I called Con "Pro" in the last round, sorry. He stll hasn't returned to the site.

Arguments are continued.
Debate Round No. 3
Debate.here

Con

Debate.here forfeited this round.
RoyLatham

Pro

Con posted a coherent opening case, so I thought it might be a good debate. Wrong.

Arguments are continued.
Debate Round No. 4
Debate.here

Con

Debate.here forfeited this round.
RoyLatham

Pro

Pro argued that publicity can make the private problems of celebrities worse. I argued that although free speech may make some situations worse, that's not grounds for a blanket prohibition on free speech in the whole area. We have laws against libel and slander, so what we are talking about is publishing facts. Perhaps the libel laws ought to be tweaked with regard to celebrities, but the debate is only about outright prohibition. For religious leaders and political leaders, the public has every right to have access to facts relevant to the character of the individual. I gave a number of examples. I also pointed out that government would have to decide what is "private" an what is "public," so that is an invitation to corruption in which the government has the power to cover up the serious moral defects and hypocrisies of its leaders.

Con did not rebut any of my arguments; he provided no references to support his claims; and he forfeited four rounds,

The resolution is affirmed.
Debate Round No. 5
4 comments have been posted on this debate. Showing 1 through 4 records.
Posted by RoyLatham 5 years ago
RoyLatham
Con is using a picture of a severely overloaded table of food as his icon. I was going to make the joke "... and I demand to know how Con got a picture of my lunch." Then it occurred to me that Con could change his icon picture to something entirely different. Skip that one.
Posted by Rabid.Penguin 5 years ago
Rabid.Penguin
He also used David Beckham as an example. I think he should focus the debate on public servants though. It would make for a more interesting debate, especially if you focus more on elected officials.
Posted by aircraftmechgirl 5 years ago
aircraftmechgirl
I would think that based on his example toward the end of a man who did not get voted for due to his personal life, he is referring to politicians. I say jump on it. ;)
Posted by Ore_Ele 5 years ago
Ore_Ele
Define "public figures." If you're talking about celebrities, then I've got no disagreement. If you're talking about elected officials, then I'll take this.
7 votes have been placed for this debate. Showing 1 through 7 records.
Vote Placed by Zarroette 2 years ago
Zarroette
Debate.hereRoyLathamTied
Agreed with before the debate:--Vote Checkmark0 points
Agreed with after the debate:--Vote Checkmark0 points
Who had better conduct:-Vote Checkmark-1 point
Had better spelling and grammar:--Vote Checkmark1 point
Made more convincing arguments:-Vote Checkmark-3 points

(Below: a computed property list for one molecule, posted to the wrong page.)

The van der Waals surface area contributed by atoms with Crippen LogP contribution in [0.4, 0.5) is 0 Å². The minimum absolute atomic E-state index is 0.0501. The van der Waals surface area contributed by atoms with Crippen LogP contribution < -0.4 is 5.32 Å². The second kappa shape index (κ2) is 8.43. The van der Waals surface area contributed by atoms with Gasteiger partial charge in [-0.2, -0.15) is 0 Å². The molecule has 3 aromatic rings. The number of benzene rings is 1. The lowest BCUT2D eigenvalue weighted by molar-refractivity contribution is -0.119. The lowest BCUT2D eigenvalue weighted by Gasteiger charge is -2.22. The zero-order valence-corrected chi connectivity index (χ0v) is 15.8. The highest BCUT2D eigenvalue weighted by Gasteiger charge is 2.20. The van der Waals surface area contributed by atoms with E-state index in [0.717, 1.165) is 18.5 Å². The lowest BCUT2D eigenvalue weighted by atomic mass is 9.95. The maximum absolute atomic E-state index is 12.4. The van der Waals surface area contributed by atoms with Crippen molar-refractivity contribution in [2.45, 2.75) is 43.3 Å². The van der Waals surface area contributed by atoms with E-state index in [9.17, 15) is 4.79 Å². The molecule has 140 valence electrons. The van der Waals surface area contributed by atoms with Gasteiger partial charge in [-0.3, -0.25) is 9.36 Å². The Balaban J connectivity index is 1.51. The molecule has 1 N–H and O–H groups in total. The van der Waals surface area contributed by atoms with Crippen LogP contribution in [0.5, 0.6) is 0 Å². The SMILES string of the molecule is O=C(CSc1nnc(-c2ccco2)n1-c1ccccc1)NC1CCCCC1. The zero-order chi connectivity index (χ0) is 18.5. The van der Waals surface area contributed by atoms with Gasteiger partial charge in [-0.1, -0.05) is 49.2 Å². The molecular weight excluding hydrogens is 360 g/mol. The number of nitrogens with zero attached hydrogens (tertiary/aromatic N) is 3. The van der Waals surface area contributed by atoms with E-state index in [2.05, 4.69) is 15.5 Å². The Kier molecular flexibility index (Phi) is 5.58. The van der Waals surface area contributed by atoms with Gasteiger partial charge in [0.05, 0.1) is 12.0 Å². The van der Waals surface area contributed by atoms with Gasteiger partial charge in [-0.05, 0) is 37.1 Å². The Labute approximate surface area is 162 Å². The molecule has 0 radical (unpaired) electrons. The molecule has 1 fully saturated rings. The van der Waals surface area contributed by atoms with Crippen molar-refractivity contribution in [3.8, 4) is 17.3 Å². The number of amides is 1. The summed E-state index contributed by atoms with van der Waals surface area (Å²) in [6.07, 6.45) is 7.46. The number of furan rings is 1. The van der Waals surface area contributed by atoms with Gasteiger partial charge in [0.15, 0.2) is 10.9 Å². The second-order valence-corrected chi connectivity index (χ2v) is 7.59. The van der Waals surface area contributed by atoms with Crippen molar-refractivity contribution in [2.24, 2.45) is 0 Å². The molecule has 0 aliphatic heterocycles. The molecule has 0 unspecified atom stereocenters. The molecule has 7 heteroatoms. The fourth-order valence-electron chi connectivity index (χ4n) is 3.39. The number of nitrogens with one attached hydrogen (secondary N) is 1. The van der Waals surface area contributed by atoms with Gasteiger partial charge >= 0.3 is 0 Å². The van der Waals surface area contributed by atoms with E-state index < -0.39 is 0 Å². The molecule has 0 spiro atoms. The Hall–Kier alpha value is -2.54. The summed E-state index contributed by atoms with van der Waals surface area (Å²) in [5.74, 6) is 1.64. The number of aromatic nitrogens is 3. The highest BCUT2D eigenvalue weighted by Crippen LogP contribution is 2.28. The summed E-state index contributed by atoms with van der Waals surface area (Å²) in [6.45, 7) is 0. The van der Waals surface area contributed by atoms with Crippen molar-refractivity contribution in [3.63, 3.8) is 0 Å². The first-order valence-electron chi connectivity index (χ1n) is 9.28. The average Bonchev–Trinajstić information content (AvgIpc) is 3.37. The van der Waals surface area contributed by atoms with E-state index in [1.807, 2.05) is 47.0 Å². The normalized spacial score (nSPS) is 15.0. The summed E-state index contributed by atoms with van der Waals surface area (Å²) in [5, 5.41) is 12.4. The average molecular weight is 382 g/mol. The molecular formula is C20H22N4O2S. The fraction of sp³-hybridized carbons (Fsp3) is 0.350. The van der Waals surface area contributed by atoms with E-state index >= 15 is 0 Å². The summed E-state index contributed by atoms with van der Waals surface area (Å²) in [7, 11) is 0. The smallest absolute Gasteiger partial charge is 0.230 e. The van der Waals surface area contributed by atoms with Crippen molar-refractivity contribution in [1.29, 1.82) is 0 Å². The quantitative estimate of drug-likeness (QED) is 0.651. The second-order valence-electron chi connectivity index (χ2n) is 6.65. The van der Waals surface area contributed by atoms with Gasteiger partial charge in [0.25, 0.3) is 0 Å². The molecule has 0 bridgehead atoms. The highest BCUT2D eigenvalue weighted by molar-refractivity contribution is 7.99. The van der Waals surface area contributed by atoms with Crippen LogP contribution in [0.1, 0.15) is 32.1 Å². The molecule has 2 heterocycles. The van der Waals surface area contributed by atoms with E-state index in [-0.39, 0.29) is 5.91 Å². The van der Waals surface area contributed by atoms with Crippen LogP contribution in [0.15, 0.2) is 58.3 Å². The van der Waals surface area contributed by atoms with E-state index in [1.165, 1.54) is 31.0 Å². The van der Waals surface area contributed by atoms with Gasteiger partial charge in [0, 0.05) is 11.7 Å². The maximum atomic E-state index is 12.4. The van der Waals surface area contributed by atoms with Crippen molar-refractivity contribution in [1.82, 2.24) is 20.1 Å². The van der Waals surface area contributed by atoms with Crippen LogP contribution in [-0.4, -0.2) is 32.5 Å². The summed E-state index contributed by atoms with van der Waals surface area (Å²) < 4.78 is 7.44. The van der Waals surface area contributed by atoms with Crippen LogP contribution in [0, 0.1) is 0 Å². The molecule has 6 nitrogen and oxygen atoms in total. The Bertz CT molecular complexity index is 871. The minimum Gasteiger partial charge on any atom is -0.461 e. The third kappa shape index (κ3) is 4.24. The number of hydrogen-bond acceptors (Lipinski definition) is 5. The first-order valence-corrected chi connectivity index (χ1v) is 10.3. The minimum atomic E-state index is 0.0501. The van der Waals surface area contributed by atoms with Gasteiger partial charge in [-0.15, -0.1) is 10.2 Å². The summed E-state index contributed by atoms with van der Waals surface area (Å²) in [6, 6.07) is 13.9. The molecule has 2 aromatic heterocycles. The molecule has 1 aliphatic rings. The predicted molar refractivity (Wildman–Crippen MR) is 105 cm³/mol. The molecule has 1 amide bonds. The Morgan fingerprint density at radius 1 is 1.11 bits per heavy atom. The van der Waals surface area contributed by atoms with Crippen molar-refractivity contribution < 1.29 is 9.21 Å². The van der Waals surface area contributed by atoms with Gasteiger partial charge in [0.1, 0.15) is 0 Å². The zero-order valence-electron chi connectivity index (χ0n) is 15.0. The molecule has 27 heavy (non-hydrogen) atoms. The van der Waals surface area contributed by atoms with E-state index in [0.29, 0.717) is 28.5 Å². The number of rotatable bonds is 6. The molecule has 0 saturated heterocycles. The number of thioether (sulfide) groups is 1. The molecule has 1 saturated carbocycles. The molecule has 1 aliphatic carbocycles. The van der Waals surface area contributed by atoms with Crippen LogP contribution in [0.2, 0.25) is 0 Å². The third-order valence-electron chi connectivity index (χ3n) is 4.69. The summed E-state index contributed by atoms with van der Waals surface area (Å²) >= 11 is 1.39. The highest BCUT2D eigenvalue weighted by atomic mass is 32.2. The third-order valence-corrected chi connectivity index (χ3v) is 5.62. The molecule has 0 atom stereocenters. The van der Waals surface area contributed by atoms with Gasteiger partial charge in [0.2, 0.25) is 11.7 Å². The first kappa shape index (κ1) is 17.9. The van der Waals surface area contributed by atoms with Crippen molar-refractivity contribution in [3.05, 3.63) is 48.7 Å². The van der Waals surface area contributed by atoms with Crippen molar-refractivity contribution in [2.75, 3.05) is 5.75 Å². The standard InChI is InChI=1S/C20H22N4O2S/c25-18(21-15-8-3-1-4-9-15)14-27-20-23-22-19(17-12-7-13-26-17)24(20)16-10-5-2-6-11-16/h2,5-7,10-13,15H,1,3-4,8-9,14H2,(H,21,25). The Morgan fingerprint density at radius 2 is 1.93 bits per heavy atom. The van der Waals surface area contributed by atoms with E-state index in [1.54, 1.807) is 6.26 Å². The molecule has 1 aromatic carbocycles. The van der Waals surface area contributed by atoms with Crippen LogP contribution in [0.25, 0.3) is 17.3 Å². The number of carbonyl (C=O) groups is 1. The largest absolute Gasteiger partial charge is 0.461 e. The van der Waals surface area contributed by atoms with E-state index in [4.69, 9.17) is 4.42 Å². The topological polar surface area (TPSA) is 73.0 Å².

Used the most reliable sources:-Vote Checkmark-2 points
Total points awarded:06 
Reasons for voting decision: Pro's counter-arguments were substantial and required rebuttal, of which none ever came, so arguments to Pro. Pro was the only debater to use sources, and because the sources helped make the winning argument, source points go to Pro. Conduct to Pro for Con's round forfeits.
Vote Placed by 9spaceking 2 years ago
9spaceking
Debate.hereRoyLathamTied
Agreed with before the debate:--Vote Checkmark0 points
Agreed with after the debate:--Vote Checkmark0 points
Who had better conduct:-Vote Checkmark-1 point
Had better spelling and grammar:--Vote Checkmark1 point
Made more convincing arguments:-Vote Checkmark-3 points
Used the most reliable sources:--Vote Checkmark2 points
Total points awarded:04 
Reasons for voting decision: ff
Vote Placed by jm_notguilty 5 years ago
jm_notguilty
Debate.hereRoyLathamTied
Agreed with before the debate:--Vote Checkmark0 points
Agreed with after the debate:--Vote Checkmark0 points
Who had better conduct:-Vote Checkmark-1 point
Had better spelling and grammar:--Vote Checkmark1 point
Made more convincing arguments:-Vote Checkmark-3 points
Used the most reliable sources:--Vote Checkmark2 points
Total points awarded:04 
Reasons for voting decision: PRO suc. rebutted, CON forfeited.
Vote Placed by jewgirl 5 years ago
jewgirl
Debate.hereRoyLathamTied
Agreed with before the debate:--Vote Checkmark0 points
Agreed with after the debate:--Vote Checkmark0 points
Who had better conduct:-Vote Checkmark-1 point
Had better spelling and grammar:--Vote Checkmark1 point
Made more convincing arguments:-Vote Checkmark-3 points
Used the most reliable sources:--Vote Checkmark2 points
Total points awarded:04 
Reasons for voting decision: F.
Vote Placed by SuperRobotWars 5 years ago
SuperRobotWars
Debate.hereRoyLathamTied
Agreed with before the debate:--Vote Checkmark0 points
Agreed with after the debate:--Vote Checkmark0 points
Who had better conduct:-Vote Checkmark-1 point
Had better spelling and grammar:--Vote Checkmark1 point
Made more convincing arguments:-Vote Checkmark-3 points
Used the most reliable sources:-Vote Checkmark-2 points
Total points awarded:06 
Reasons for voting decision: Spelling was good but the rest of it all goes to Pro.
Vote Placed by thett3 5 years ago
thett3
Debate.hereRoyLathamTied
Agreed with before the debate:--Vote Checkmark0 points
Agreed with after the debate:--Vote Checkmark0 points
Who had better conduct:-Vote Checkmark-1 point
Had better spelling and grammar:--Vote Checkmark1 point
Made more convincing arguments:-Vote Checkmark-3 points
Used the most reliable sources:--Vote Checkmark2 points
Total points awarded:04 
Reasons for voting decision: FF
Vote Placed by Man-is-good 5 years ago
Man-is-good
Debate.hereRoyLathamTied
Agreed with before the debate:--Vote Checkmark0 points
Agreed with after the debate:--Vote Checkmark0 points
Who had better conduct:-Vote Checkmark-1 point
Had better spelling and grammar:-Vote Checkmark-1 point
Made more convincing arguments:-Vote Checkmark-3 points
Used the most reliable sources:-Vote Checkmark-2 points
Total points awarded:07 
Reasons for voting decision: Pro wins through forfeit.